Driving to Old Forge, I pass the old Eagle Bay station, recalling that I had a tasty barbecue sub sandwich there in the early 1980s. I continue, watching the hikers and bikers on the level path to my right, also watching for deer. Passing North Woods Inn, I see a sign referring to a train wreck and, just around Daikers, the path to my right disappears into the woods.
I once biked into the woods there and found a historical marker that told of the Raquette Lake Railway. I decided to learn more about this railroad that, along with Dr. Webb’s line, provided both the rich and the poor access into the Adirondacks. Its story starts with the Adirondack railroads that preceded it.
While working on the Union Pacific project which concerned the building of the eastern portion of the transcontinental railroad from Omaha to Promontory Point, Utah, Dr. Thomas Durant became interested in building a railroad from Saratoga to North Creek. Harold Hochschild tells us that this project had its beginnings in the 1848 establishment of the Sacketts Harbor and Saratoga Railroad Company that projected a route on paper that, after proceeding north to the town of Minerva, turned due west skirting the southern portion of the Eckford Chain, Raquette Lake and the north shores of the lower Fulton Chain before turning northwest towards Carthage.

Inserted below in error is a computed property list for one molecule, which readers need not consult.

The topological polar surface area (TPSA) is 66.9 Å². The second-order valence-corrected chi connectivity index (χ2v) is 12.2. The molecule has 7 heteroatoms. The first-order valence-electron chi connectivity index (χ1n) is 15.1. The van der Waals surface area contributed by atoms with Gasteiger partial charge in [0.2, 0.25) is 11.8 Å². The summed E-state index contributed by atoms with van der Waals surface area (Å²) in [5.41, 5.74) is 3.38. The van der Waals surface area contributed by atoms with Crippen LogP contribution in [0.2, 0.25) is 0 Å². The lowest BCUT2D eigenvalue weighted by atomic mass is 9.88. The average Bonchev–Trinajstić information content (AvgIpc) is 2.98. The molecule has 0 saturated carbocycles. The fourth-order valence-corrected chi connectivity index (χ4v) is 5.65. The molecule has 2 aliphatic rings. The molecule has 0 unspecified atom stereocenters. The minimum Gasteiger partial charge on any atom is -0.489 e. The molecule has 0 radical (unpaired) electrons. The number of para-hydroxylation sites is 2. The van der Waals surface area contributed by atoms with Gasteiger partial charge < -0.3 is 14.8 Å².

This company ran into financial difficulties and several reorganizations later, Dr. Durant acquired it in 1863, naming it the Adirondack Company. Under generous terms from the state, the earlier company had over time accumulated possibly 700,000 acres according to the Adirondack Company’s foreclosure sale later in 1881, most of it at a nickel an acre. During the years 1865 to 1871, Dr. Durant built a 60-mile stretch from Saratoga to North Creek. While this line proved a boon to the towns along its route, it was economically troubled. With debts over $9 million in 1881, the Adirondack Company line and its lands were sold at foreclosure in 1881 for $350,000. The Lowville paper said its buyers were William Sutphen and W. W. Durant, Dr. Durant’s son.